The Wisconsin men's basketball team opened its exhibition schedule in impressive fashion Saturday, cruising past UW-River Falls 79-52 before a crowd of 17,142 at the Kohl Center.

The Badgers charged out of the gates, scoring eight unanswered points, and never looked back. Midway through the first half, Bo Ryan's squad led 26-4.

"I don't want to use the word intimidated, I just think scared is a little bit better word," River Falls head coach Rick Bowen said of his team's mentality in the early going.

The UW lead would grow to 30 by the 5:55 mark, when a Brian Butch jumper put the Badgers on top 36-6. River Falls closed out the half on a 5-0 run, but the Badgers entered the intermission with a 41-17 advantage.

Though his squad trailed by 24 points at the half, Bowen indicated after the game that it could have been even worse.

"I thank Bo for calling off the dogs very early," Bowen said.

After cycling through all 15 players in the first half, Ryan continued to experiment with personnel combinations in the second stanza. River Falls hung with the Badgers for much of the second half — Wisconsin out-scored River Falls by just three points (38-35) after the intermission — but the damage was done.

The Falcons chipped away at times, but never cut the lead to less than 20 points. After River Falls had whittled the advantage to 21 with 10 minutes to play, Wisconsin regained the momentum and staged a 12-2 run to claim its largest lead of the night, 73-42, with just over five minutes on the clock.

Fittingly, the bucket that gave the Badgers their largest lead of the night was the one that most dramatically illustrated the difference in athleticism between the two teams. After coming up with a steal at midcourt, junior Kammron Taylor passed the ball off the backboard and redshirt freshman DeAaron Williams slammed it home to put an exclamation point on the victory and send the Grateful Red into hysteria.

"You have to understand the difference in the athletic ability," Bowen said. "I thought that was very obvious in the first half."

Wisconsin's size, speed and athleticism were simply too much for the scrappy Falcons.

Bowen conceded after the game that River Falls harbored no illusions about its chances against the Badgers, but Ryan noted the Falcons' unrelenting intensity on both ends of the floor.

"We weren't playing against the size that we'll see later, but we were playing against tenacity that we might not see later either," Ryan said. "River Falls just came in, they didn't care who they were playing, they just came in and played hard."

"It was rough," forward Alando Tucker said. "You might look at the score and think that the game wasn't tough; they were solid."

Ryan used a four-forward lineup for much of the night, overpowering the undersized and overmatched Falcons. With forwards Jason Chappell (6-foot-10), Brian Butch (6-foot-11), Alando Tucker (6-foot-5) and Ray Nixon (6-foot-8) all in the starting lineup along with point guard Kammron Taylor, the Badgers quickly made a statement down low against a River Falls squad that features just one player listed over 6-foot-7.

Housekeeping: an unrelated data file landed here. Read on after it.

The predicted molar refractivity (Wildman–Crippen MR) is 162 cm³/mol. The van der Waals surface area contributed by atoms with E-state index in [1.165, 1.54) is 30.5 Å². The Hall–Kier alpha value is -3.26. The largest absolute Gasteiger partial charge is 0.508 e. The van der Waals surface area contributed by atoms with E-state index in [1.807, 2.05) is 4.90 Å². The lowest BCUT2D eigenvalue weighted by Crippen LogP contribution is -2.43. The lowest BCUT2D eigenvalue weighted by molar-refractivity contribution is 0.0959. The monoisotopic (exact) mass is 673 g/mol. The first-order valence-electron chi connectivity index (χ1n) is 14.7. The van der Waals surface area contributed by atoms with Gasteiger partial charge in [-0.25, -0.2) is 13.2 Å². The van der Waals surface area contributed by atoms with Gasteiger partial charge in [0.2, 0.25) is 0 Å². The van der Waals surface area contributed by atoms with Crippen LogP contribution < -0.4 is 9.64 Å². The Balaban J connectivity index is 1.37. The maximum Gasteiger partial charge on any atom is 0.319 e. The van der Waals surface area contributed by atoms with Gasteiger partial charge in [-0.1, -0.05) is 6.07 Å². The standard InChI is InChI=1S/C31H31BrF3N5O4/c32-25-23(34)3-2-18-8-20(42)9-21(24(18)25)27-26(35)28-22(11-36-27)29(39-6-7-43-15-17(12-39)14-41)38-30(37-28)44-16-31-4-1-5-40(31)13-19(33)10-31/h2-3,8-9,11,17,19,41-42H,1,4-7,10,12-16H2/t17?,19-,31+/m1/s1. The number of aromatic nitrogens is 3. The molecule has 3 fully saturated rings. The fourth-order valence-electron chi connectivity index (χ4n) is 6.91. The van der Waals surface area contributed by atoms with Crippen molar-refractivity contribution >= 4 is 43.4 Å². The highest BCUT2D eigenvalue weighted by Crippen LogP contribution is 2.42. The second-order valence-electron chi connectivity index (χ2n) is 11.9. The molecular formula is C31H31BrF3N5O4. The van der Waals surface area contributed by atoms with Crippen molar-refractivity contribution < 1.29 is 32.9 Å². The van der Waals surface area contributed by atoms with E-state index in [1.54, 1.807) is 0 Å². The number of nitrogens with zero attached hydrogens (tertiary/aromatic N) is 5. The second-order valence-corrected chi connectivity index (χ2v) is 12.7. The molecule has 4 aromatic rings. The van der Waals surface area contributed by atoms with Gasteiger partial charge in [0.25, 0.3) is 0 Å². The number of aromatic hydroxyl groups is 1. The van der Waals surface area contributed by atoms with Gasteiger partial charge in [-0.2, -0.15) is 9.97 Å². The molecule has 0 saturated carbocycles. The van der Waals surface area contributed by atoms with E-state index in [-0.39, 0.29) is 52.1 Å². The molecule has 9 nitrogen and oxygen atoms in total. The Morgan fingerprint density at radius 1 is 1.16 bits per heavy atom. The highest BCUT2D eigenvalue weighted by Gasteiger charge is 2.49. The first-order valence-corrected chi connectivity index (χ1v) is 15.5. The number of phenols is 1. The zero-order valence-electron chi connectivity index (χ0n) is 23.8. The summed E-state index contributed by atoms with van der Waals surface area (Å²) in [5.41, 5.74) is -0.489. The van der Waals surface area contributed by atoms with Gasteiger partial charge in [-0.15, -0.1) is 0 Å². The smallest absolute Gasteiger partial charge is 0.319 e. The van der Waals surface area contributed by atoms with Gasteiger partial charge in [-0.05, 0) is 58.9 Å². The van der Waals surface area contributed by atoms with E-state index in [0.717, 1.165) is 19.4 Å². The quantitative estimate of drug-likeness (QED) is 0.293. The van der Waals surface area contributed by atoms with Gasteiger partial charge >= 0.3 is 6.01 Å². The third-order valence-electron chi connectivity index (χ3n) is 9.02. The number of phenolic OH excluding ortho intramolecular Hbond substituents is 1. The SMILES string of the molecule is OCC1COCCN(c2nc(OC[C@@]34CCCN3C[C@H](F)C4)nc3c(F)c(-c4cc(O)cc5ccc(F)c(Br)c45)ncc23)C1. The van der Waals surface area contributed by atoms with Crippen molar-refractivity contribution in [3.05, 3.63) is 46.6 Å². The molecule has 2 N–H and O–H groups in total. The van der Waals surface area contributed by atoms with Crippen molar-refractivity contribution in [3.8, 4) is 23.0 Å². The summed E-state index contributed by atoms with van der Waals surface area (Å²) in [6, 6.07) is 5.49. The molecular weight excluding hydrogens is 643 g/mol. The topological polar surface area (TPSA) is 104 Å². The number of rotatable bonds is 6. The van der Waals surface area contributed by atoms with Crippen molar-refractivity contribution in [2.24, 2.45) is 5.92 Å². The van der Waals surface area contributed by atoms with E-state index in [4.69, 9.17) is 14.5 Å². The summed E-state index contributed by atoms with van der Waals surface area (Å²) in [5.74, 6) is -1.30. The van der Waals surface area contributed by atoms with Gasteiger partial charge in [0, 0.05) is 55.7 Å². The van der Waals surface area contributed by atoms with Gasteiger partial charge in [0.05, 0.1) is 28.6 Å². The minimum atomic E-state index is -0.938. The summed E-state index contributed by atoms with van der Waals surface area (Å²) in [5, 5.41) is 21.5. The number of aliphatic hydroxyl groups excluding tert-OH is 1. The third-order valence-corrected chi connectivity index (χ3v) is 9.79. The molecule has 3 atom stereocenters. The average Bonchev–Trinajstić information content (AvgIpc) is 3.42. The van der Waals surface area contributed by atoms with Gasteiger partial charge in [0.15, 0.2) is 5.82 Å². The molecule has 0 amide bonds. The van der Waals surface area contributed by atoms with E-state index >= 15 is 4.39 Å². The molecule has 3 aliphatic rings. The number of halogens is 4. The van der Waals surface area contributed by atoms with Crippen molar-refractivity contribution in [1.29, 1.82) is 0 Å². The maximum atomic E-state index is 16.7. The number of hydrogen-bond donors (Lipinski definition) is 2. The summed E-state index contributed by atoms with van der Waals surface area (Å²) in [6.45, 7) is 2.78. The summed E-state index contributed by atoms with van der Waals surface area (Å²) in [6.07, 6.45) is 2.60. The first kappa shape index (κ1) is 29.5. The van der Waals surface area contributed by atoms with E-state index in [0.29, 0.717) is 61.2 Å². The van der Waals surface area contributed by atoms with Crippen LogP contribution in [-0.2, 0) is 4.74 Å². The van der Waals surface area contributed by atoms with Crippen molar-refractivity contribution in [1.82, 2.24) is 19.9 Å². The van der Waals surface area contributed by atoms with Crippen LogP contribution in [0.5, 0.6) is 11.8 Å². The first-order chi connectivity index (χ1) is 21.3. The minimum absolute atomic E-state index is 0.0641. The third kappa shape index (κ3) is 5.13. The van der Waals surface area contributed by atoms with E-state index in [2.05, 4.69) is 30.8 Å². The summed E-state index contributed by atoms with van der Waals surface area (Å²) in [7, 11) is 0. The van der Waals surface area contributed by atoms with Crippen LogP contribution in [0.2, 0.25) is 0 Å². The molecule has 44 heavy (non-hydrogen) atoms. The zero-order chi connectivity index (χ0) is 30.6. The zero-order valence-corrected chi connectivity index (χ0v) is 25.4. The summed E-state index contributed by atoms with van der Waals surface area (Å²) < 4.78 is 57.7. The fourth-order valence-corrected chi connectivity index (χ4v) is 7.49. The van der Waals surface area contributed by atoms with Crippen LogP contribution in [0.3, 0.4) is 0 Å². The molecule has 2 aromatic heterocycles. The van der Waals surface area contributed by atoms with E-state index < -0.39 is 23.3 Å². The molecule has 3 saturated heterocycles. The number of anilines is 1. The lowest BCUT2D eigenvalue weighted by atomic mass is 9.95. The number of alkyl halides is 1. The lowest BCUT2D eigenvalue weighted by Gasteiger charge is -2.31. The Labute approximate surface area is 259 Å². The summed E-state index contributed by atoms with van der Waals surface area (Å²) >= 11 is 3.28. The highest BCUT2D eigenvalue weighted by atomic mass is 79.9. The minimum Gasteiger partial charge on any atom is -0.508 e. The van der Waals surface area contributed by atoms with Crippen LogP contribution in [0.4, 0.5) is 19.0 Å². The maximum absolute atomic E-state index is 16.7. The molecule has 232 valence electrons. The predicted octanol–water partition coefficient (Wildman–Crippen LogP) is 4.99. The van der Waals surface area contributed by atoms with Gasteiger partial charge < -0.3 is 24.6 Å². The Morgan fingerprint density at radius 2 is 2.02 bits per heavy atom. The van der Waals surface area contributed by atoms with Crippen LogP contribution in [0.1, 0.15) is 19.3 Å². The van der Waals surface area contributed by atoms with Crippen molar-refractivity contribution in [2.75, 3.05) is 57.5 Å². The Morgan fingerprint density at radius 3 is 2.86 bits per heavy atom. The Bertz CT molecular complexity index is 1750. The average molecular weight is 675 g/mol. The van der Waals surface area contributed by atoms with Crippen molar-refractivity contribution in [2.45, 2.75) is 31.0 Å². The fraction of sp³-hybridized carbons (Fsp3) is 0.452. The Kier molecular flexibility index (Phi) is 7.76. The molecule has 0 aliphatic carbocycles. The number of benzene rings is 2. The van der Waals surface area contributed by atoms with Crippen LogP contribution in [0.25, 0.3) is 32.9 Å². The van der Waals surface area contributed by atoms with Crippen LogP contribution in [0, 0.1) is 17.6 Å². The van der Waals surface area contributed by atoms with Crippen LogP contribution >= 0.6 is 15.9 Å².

Ryan used every player at his disposal in the first half, but did not put two traditional guards on the floor together until the 6:10 mark, when Tanner Bronson entered the game alongside Michael Flowers. Flowers and Taylor alternated minutes at the point throughout the evening, each generally playing with four forwards.

Taylor, who earned the start at point guard, finished with eight points on 3-of-8 shooting in 23 minutes of action. He had three assists and three turnovers on the day.

Flowers, in 14 minutes on the floor, scored three points on 1-of-3 shooting and finished with one assist and one turnover.

After the game, Bowen was unable to evaluate the play of the UW backcourt because his own team was so overmatched from a physical standpoint.

"You're comparing apples and oranges of the Badger guards against our guards," Bowen said.

Often playing with just one guard on the floor, Wisconsin finished with 19 assists and 13 turnovers. River Falls had 13 assists and 19 turnovers on the night. The result was a 26-10 advantage for the Badgers in points off turnovers.

The four-forward lineup allowed the Badgers to dominate inside, out-scoring the Falcons 36-18 in the paint and grabbing a 42-34 edge on the boards.

The Badgers also used their speed to get out in transition. Wisconsin was willing to run, even with four forwards on the floor, as Tucker and freshman Joe Krabbenhoft each led a break during the first half.

Tucker led the way with 18 points and seven rebounds (four on the offensive glass) in 21 minutes and Butch added 12 points and four rebounds on 5-of-6 shooting in 19 minutes. The leading newcomer was forward Marcus Landry, who put up 11 points and six rebounds on 5-of-7 shooting in 16 minutes on the floor.

Though the result was lopsided, Ryan feels his team got a much more constructive matchup in River Falls than in past exhibitions against teams like the EA Sports squad.

"That's why we play these types of teams; they'll run offense," Ryan said. "It's not EA Sports."

"They set more screens in the first possession than … the last couple foreign teams that we had in here," Ryan added. "That's why we play. If we're going to play exhibition games, let's play these kind of teams."